ImageImage

They clearly resemble each other, but I want to make two observations: Continue reading Beating the Modeling Drum

Chord Star 3: Remote Radii

remoteRadiusTeaserSuppose you find some big curved thing out in the world. Some things are curved more tightly than others. But how much more? How can we put a number on how tightly curved something is?

One way is to figure out the radius of curvature. The smaller the radius, the tighter the curve. (Would you tell students this at the beginning? Of course not. But I can’t describe how this can work without giving things away. So consider this a report on my own investigation.)

Let’s apply what we learned two posts ago. To review, we found out that if you pick a point inside a circle, and run a chord through it, the point divides the chord into two segments. The lengths of those segments are inversely proportional, that is, their product is a constant—it’s the same no matter which chord you pick.

Then, last time, we saw how that product varies with the point’s distance from the center.

Let’s see how we can use this to measure radii of curves out in the world. The cool thing is that we can do this remotely. Unlike most radii in school geometry, we can figure out the radius of curvature without ever finding the center of the circle.

The picture above is a hint. If that’s enough for you, don’t read further! Go do it! Continue reading Chord Star 3: Remote Radii

Chord Star 2: Choosing different points

ChordStar2ThumbLast time we saw how you could make a “chord star” by picking a point inside a circle and drawing chords through that point. Then we measured the two lengths of the partial chords (let’s call them L_1 and L_2) and plotted them against one another. We got a rectangular hyperbola, suggesting (or confirming if we remembered the geometry) that L_1 L_2 = k , some constant.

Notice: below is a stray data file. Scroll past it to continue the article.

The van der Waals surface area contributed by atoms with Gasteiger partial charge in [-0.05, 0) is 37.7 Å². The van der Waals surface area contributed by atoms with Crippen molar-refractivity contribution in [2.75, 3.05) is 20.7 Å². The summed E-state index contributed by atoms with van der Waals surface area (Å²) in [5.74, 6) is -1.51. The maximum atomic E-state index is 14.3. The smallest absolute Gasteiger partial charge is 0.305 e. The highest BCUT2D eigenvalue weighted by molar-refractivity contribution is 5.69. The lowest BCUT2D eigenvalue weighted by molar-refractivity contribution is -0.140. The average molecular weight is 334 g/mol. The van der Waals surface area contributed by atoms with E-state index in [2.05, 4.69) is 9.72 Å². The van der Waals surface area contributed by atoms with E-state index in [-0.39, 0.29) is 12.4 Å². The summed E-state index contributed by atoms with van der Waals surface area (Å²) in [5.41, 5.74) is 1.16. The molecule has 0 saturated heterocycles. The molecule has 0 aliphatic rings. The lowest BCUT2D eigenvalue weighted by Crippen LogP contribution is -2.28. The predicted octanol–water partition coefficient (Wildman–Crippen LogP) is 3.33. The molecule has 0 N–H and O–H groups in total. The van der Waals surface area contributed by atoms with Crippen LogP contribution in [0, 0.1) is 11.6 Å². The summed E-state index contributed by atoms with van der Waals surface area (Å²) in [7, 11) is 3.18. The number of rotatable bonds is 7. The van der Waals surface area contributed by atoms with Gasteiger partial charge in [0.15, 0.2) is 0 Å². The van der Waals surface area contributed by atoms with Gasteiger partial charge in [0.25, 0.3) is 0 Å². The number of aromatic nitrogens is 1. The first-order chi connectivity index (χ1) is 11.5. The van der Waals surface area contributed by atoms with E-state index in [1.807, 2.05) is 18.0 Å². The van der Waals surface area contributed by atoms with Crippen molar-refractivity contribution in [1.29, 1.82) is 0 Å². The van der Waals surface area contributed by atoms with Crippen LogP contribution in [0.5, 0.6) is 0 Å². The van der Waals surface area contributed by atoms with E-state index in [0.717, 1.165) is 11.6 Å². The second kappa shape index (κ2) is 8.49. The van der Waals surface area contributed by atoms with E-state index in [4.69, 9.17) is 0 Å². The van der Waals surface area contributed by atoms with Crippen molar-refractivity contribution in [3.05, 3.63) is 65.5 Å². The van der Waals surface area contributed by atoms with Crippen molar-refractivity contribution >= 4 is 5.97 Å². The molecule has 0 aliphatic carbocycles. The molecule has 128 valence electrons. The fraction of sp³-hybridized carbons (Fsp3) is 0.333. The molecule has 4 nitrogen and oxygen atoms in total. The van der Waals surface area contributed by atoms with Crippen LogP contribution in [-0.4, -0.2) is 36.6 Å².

But we asked, “what effect does your choice of point have on the graph and the data?” So of course we’ll take an empirical approach and try it. If you have a classroom full of students, and they used the same-sized circle and picked their own points, you could immediately compare the points they chose to the functions they generated. Or you could do it as an individual. The photo shows what this might look like, and here is a detail:

ChordStar2_Drawing_detail

Now we’ll put the data in a table, but this time,

  • In addition to L1 and L2, we’ll record R, the distance from the center to the point. It may not be obvious to students at first that all points the same distance from the center (or the edge) will give the same data, but I’ll assume we get that.
  • We’ll double the data by recording the data in the reverse order as well. It makes the graph look better.

Here’s the graph, coded by distance (in cm) of the point from the center.

Image Continue reading Chord Star 2: Choosing different points

Chord Star: Another Geometry-Function-Modeling Thing

ImageLast time I wrote about a super-simple geometry situation and how we could turn it into an activity that connected it to linear functions. What does it take to turn something from geometry into a function? This is an interesting question; in my explorations here I’ve found it helpful to look for relationships. And what I mean by that is, where do you have two quantities (in geometry, often distances, but it could be angles or areas or…) where one varies when you change the other.